Find Information About:

Drugs & Supplements

Get information and reviews on prescription drugs, over-the-counter medications, vitamins, and supplements. Search by name or medical condition.

Pill Identifier

Pill Identifier

Having trouble identifying your pills?

Enter the shape, color, or imprint of your prescription or OTC drug. Our pill identification tool will display pictures that you can compare to your pill.

Get Started

My Medicine

Save your medicine, check interactions, sign up for FDA alerts, create family profiles and more.

Get Started

WebMD Health Experts and Community

Talk to health experts and other people like you in WebMD's Communities. It's a safe forum where you can create or participate in support groups and discussions about health topics that interest you.

  • Second Opinion

    Second Opinion

    Read expert perspectives on popular health topics.

  • Community


    Connect with people like you, and get expert guidance on living a healthy life.

Got a health question? Get answers provided by leading organizations, doctors, and experts.

Get Answers

Sign up to receive WebMD's award-winning content delivered to your inbox.

Sign Up

Breast Cancer Health Center

Font Size

Wine, Beer, Tea May Slow Breast Cancer

Don't Toast Yet: Alcohol May Pose Risks to Older Women
WebMD Health News

April 20, 2004 -- Wine, beer, and tea appear to slow breast cancer growth, new research shows. It's more evidence that plant-based foods (or drinks) can positively affect health.

Grapes, grains, and tea leaves -- the main ingredients in these drinks -- contain phenols, natural compounds that have been shown to have protective effects against heart disease, cancer, viruses, and allergies. Phenols appear to protect cells, tissues, and arteries against the damaging effects of free radicals in the bloodstream. Free radicals are the by-products of cell processes that can damage cells.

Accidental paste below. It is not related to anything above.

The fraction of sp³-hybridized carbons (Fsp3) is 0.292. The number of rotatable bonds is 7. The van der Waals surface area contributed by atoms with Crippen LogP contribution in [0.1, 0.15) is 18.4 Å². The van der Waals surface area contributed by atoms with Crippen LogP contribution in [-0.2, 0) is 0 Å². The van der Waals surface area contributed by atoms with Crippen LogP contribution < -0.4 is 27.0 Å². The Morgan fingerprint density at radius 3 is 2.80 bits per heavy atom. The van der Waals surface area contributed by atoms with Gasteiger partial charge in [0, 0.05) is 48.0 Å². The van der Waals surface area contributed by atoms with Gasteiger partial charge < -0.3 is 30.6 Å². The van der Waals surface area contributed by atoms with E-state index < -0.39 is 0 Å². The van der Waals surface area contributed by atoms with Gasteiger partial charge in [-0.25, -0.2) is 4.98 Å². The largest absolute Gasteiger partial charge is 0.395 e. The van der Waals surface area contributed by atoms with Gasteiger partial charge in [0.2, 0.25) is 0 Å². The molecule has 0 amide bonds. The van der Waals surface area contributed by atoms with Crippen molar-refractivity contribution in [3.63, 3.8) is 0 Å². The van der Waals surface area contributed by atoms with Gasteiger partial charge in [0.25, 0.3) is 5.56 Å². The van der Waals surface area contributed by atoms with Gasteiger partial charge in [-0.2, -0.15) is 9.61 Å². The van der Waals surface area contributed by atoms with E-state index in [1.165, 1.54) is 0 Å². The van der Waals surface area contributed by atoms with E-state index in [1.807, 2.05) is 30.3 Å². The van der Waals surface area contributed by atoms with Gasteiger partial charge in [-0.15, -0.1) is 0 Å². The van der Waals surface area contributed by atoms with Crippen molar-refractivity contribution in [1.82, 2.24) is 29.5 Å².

However, drinking alcohol for health purposes is controversial -- especially for postmenopausal women. Regular, moderate amounts of alcohol have been shown to increase a woman's risk of breast cancer by affecting female hormone levels. Since postmenopausal women's bodies make less estrogen and progesterone, by drinking alcohol and altering the balance of hormones further, they may expose their breast cells to higher levels of estrogen. This may trigger the estrogen-sensitive breast cells to become cancerous.

In the Petri Dish

In this study, researchers set out to examine whether compounds in these drinks could have breast cancer-fighting properties. In petri dishes, they first grew human breast cancer cells -- then individually exposed them to phenols from red wine, beer, and tea.

All three phenol compounds significantly affected breast cancer cell growth -- as early as 24 hours after exposure to the cancer cells, reports researcher Sandra Pinheiro-Silva, with the University of Porto in Portugal.

Phenols in all three drinks -- wine, beer, and tea -- markedly protected DNA from damage, which also causes cells to become cancerous.

Women are not advised to increase their alcohol intake to prevent breast cancer. More studies are necessary before any claim like that can be made.

Today on WebMD

Breast Cancer Overview
From self-exams and biopsies to reconstruction, we’ve got you covered.
Dealing with breast cancer
Get answers to your questions.
woman having mammogram
Experts don’t agree on all fronts, but you can be your own advocate.
woman undergoing breast cancer test
Many women worry. But the truth? Most abnormalities aren’t breast cancer.
Breast Cancer Treatments Improving
Resolved To Quit Smoking
Woman getting mammogram
Screening Tests for Women
ovarian cancer overview slideshow
serious woman
what is your cancer risk
10 Ways to Revitalize Slideshow